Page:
Kennedy allows the reader to feel some sympathy for Florence, who, after all, finds herself in an impossible situation which distorts her better nature. She also has enough self-awareness to mourn her own transformation: “What had happened to her? Life had become a shipwreck, a desperate, snatching , devil-take-the-hindmost affair.” However, she sabotages the reader’s sympathy because, in the end, what matters to Florence far more than love or pride is social position. Even when Lewis tells her plainly that he loves Tessa, not her, Florence will not let go. And at the end of the book, in the midst of tragedy, she is full of coldly practical strategies for hushing up the scandal, and, rather like Scarlett O’Hara, laying bleak plans to reunite herself with Lewis, “to build upon wrecked love a monument of worthy achievement.”

Strand-on-the-Green, on the Thames in London, where Florence and Lewis begin their rocky married life. Florence wants the house to be an exquisitely tasteful backdrop to their entry into London artistic high society. Lewis sees it as a 'silver sty', and himself, presumably, as a trapped pig. (Photo: Wikimedia Commons)

The Constant Nymph today
This article has focused on some of the more troubling aspects of this novel. Is it worth reading in 2015? Certainly, for its precise, entertaining, and often uncomfortable human insights, its memorably poetic images, and the array of original characters (many of whom I haven’t even mentioned here). Is it a period piece? Again, yes, but the assumptions about class in the novel are worth noting for their own sake, as is its passionate perspective on the role of art in society.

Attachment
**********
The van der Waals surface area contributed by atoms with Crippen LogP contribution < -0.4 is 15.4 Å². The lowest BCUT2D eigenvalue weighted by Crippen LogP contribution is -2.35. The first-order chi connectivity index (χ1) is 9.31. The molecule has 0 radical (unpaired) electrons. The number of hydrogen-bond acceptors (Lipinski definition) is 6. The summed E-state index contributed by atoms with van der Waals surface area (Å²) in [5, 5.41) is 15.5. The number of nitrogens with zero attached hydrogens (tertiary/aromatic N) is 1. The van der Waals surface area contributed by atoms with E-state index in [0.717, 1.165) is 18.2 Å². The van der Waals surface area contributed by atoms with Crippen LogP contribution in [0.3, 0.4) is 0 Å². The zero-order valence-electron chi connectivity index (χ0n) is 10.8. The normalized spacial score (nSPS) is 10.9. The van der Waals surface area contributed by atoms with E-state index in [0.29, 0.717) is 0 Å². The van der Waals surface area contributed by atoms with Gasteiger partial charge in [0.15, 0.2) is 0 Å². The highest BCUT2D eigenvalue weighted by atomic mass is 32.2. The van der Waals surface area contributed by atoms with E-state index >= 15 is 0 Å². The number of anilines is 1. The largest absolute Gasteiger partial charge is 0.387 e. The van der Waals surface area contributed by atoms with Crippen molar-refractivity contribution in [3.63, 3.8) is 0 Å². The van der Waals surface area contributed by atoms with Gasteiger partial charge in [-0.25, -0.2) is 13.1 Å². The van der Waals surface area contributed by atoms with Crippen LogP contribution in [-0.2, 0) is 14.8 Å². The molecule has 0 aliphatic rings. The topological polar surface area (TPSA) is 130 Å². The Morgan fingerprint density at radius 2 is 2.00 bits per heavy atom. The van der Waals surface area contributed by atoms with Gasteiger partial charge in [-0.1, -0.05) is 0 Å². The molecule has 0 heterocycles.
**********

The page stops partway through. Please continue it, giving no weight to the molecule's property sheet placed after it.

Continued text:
I have not yet seen any of the three films made of The Constant Nymph (they are rarely shown and difficult to come by), so I can’t comment on their interpretations. I think the book could be dramatised as a modern TV serial, but it would take a brave scriptwriter to do it. They would somehow have to deal sensitively with the problem of Tessa’s age, as well as preserving the idealism that gives the book its heart, the sharpness of the psychological insight, and the snobbery that (hopefully) pins it to a period in the past.

© Josephine Gardiner 2015 

Some interesting footage on YouTube of Brussels in the 1920s, where the story ends.
(Thanks to 'StephendelRoser' for putting this on YouTube.)

Monday, 11 May 2015

Squirrel Nutkin: Anarchy for Under Fives

Squirrel Nutkin: Anarchy for Under Fives